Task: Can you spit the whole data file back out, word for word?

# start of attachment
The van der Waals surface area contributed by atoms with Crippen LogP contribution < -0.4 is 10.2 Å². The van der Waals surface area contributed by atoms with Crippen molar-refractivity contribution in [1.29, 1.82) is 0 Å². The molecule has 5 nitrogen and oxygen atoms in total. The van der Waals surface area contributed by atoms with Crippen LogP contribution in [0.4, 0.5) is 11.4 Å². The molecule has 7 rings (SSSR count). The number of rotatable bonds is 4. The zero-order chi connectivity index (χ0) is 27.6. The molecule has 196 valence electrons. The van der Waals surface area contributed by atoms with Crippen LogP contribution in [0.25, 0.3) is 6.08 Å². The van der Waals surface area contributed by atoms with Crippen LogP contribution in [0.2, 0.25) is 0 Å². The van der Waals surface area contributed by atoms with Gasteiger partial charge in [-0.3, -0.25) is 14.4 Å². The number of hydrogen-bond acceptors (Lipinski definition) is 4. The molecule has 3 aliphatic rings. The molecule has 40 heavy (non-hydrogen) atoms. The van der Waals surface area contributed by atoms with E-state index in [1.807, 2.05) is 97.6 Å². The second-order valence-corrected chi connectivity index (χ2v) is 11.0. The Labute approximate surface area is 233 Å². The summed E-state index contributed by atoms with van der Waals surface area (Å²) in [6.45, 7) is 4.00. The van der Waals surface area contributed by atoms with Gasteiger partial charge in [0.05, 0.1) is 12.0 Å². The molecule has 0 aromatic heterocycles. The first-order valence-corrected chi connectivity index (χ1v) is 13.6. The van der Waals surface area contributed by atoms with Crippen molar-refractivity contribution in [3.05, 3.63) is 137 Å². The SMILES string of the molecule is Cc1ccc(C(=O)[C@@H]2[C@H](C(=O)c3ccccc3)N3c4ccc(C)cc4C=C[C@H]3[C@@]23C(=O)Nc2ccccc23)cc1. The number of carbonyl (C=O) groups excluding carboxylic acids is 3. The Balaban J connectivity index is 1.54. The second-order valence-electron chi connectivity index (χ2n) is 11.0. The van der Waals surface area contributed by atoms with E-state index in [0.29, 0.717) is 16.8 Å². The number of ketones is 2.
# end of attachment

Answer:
The van der Waals surface area contributed by atoms with Crippen LogP contribution < -0.4 is 10.2 Å². The van der Waals surface area contributed by atoms with Crippen molar-refractivity contribution in [1.29, 1.82) is 0 Å². The molecule has 5 nitrogen and oxygen atoms in total. The van der Waals surface area contributed by atoms with Crippen LogP contribution in [0.4, 0.5) is 11.4 Å². The molecule has 7 rings (SSSR count). The number of rotatable bonds is 4. The zero-order chi connectivity index (χ0) is 27.6. The molecule has 196 valence electrons. The van der Waals surface area contributed by atoms with Crippen LogP contribution in [0.25, 0.3) is 6.08 Å². The van der Waals surface area contributed by atoms with Crippen LogP contribution in [0.2, 0.25) is 0 Å². The van der Waals surface area contributed by atoms with Gasteiger partial charge in [-0.3, -0.25) is 14.4 Å². The number of hydrogen-bond acceptors (Lipinski definition) is 4. The molecule has 3 aliphatic rings. The molecule has 40 heavy (non-hydrogen) atoms. The van der Waals surface area contributed by atoms with E-state index in [1.807, 2.05) is 97.6 Å². The second-order valence-corrected chi connectivity index (χ2v) is 11.0. The Labute approximate surface area is 233 Å². The summed E-state index contributed by atoms with van der Waals surface area (Å²) in [6.45, 7) is 4.00. The van der Waals surface area contributed by atoms with Gasteiger partial charge in [0.05, 0.1) is 12.0 Å². The molecule has 0 aromatic heterocycles. The first-order valence-corrected chi connectivity index (χ1v) is 13.6. The van der Waals surface area contributed by atoms with Crippen molar-refractivity contribution in [3.05, 3.63) is 137 Å². The SMILES string of the molecule is Cc1ccc(C(=O)[C@@H]2[C@H](C(=O)c3ccccc3)N3c4ccc(C)cc4C=C[C@H]3[C@@]23C(=O)Nc2ccccc23)cc1. The number of carbonyl (C=O) groups excluding carboxylic acids is 3. The Balaban J connectivity index is 1.54. The second-order valence-electron chi connectivity index (χ2n) is 11.0. The van der Waals surface area contributed by atoms with E-state index in [0.29, 0.717) is 16.8 Å². The number of ketones is 2.